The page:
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Dev Cell. 2014 Nov 24;31(4):448-60. doi: 10.1016/j.devcel.2014.10.017. Epub 2014 Nov 24.

A predictive model of bifunctional transcription factor signaling during embryonic tissue patterning.

Author information

1
Departments of Physics and Biology, Massachusetts Institute of Technology, Cambridge, MA 02139, USA; Hubrecht Institute, KNAW, and University Medical Center Utrecht, 3584 CT Utrecht, the Netherlands.
2
Department of Stem Cell Biology and Regenerative Medicine, Eli and Edythe Broad Center for Regenerative Medicine and Stem Cell Research, University of Southern California Keck School of Medicine, Los Angeles, CA 90089, USA.
3
Department of Cancer Biology, University of Massachusetts Medical School, Worcester, MA 01605, USA.
4
Departments of Physics and Biology, Massachusetts Institute of Technology, Cambridge, MA 02139, USA; Hubrecht Institute, KNAW, and University Medical Center Utrecht, 3584 CT Utrecht, the Netherlands. Electronic address: a.vanoudenaarden@hubrecht.eu.

Abstract

Hedgehog signaling controls pattern formation in many vertebrate tissues. The downstream effectors of the pathway are the bifunctional Gli transcription factors, which, depending on hedgehog concentration, act as either transcriptional activators or repressors. Quantitatively understanding the interplay between Gli activator and repressor forms for patterning complex tissues is an open challenge. Here, we describe a reductionist mathematical model for how Gli activators and repressors are integrated in space and time to regulate transcriptional outputs of hedgehog signaling, using the pathway readouts Gli1 and Ptch1 as a model system. Spatially resolved measurements of absolute transcript numbers for these genes allow us to infer spatiotemporal variations of Gli activator and repressor levels. We validate our model by successfully predicting expression changes of Gli1 and Ptch1 in mutants at different developmental stages and in different tissues. Our results provide a starting point for understanding gene regulation by bifunctional transcription factors during mammalian development.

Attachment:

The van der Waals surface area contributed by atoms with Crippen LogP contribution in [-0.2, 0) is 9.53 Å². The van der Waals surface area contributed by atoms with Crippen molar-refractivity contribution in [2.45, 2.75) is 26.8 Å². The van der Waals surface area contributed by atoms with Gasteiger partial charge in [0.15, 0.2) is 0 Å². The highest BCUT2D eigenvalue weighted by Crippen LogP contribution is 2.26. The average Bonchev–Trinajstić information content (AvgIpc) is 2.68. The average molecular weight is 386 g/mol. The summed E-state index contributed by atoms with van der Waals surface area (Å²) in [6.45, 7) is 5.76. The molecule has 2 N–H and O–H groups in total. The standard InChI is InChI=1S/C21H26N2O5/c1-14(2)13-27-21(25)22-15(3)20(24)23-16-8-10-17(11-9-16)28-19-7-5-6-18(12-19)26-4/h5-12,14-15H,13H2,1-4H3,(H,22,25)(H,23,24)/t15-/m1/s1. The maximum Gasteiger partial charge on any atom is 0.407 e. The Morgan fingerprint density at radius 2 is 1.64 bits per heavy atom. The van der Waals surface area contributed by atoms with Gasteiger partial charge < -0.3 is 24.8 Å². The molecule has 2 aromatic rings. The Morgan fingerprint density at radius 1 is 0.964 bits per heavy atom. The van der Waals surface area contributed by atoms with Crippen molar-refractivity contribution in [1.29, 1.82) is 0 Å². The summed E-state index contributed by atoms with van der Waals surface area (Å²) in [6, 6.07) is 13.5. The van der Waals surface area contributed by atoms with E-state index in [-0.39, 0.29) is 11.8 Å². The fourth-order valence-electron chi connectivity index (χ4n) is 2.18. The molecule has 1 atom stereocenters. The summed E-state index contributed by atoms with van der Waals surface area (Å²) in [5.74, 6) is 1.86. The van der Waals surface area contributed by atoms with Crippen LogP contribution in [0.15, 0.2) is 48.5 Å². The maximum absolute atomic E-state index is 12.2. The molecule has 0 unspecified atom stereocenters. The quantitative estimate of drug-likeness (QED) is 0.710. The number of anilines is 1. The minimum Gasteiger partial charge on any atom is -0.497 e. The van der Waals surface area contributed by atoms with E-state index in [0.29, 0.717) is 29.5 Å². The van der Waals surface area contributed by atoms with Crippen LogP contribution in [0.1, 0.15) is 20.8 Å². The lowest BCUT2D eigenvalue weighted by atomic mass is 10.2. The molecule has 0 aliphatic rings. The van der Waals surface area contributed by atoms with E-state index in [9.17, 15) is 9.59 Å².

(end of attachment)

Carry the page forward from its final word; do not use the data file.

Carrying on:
PMID:
25458012
DOI:
10.1016/j.devcel.2014.10.017
[Indexed for MEDLINE]
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